Once at Far Rockaway, I made the undeniably grim walk to the A – okay, H – train station a few blocks away.  Far Rockaway, at least this part of it, is NOT the high rent district.  It was an odd but pleasant sensation to be able to walk right through the  open service gate without paying.   I had to wait about ten minutes for the next train, as far as I know there are only two trainsets operating on the line.  The cars are R38’s R32’s, the oldest cars currently in use on the subway.  Although they’re almost 50 years old they are famous for their reliability and durability. The ride to my stop at Beach 67th took only about five minutes, and when I got there I was most impressed at the changes in Arverne.  The last time I saw the area, at least ten years ago, it was basically a wasteland of empty lots, today it has been fully redeveloped and looks quite nice.

I had been hoping to finish up work in time to get the 3:36 from Far Rockaway to Jamaica, and when I left the worksite around 3:15 it looked as if my hopes would come true.  Well, not quite; when I ascended the stairs to the elevated subway platform I was treated to the unwelcome sight of a train pulling out of the station.  It was literally a matter of being ten seconds too late.  Given the long headways on the H there was no chance of making the 3:36.  I resigned myself to taking the 4:38 instead, which meant that with the backtracking through Jamaica I wouldn’t be getting to Ronkonkoma until 6:20.  That’s a long day.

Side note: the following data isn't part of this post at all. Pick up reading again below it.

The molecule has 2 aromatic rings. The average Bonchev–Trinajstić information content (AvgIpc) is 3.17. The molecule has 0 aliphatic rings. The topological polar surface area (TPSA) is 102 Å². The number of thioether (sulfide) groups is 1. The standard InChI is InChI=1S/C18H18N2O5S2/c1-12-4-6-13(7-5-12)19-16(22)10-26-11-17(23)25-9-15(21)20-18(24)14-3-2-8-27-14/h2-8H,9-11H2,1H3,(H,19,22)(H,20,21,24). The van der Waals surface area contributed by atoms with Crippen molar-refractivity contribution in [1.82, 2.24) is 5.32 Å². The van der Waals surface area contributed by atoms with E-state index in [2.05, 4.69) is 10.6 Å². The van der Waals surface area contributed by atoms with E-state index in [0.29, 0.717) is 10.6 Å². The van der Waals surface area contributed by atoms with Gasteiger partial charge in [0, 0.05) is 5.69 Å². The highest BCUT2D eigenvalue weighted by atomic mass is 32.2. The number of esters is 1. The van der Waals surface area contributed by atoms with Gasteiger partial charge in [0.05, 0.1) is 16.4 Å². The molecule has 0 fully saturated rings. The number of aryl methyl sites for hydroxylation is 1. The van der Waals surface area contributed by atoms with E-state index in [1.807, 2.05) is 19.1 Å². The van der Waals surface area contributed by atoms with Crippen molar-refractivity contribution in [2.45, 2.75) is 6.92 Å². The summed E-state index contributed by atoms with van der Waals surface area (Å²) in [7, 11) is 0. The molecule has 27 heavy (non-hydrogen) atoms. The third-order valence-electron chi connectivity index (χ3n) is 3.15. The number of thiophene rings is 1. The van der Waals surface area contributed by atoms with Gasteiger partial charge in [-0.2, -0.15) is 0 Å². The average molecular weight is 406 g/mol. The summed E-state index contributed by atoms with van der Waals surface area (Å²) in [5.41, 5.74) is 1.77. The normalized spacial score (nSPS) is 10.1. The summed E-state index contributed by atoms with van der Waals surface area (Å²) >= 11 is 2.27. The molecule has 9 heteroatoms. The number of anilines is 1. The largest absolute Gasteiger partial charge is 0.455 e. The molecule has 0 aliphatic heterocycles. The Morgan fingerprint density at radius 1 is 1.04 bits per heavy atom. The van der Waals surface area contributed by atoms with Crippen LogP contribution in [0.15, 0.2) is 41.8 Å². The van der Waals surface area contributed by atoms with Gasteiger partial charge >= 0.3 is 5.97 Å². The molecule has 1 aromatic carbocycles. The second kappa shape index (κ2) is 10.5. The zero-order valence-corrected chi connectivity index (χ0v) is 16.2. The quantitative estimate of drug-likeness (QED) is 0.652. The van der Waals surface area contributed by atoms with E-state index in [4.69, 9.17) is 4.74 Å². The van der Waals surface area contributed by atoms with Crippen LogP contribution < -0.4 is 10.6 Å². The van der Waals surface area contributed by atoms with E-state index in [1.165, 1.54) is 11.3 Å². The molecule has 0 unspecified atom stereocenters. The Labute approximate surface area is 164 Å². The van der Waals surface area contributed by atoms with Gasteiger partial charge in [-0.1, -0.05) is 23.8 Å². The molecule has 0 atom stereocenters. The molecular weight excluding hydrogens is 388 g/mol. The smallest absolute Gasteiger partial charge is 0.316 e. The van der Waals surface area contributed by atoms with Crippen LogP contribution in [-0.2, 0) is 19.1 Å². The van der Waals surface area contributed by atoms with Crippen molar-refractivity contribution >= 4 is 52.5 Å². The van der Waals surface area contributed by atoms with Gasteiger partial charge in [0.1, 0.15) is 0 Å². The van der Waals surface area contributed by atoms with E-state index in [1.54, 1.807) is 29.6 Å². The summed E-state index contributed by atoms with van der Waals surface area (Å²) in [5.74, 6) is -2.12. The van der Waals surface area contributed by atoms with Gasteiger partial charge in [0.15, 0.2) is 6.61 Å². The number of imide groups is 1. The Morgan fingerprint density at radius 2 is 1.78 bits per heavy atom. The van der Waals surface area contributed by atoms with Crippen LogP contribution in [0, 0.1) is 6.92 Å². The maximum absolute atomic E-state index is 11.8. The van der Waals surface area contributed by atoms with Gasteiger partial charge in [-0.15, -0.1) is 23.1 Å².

What did not occur to me until way too late is that I could have taken advantage of the delay to ride the H to the other end of the line and back.  Had I done so, I would have been able to ride on the “Hammels Wye,” a short stretch of track that’s very rarely used for passenger service.  All is not necessarily lost, as I may be back in Arverne in a couple of weeks, and even if I drive I’ll have time to ride on the Wye during my lunch break.  At any rate, I hung around a McDonald’s in Far Rockaway for a half-hour, which probably is the finest dining establishment in that bedraggled ‘hood, and then poked around the utterly deserted LIRR station until the doors to a train finally opened and I boarded it.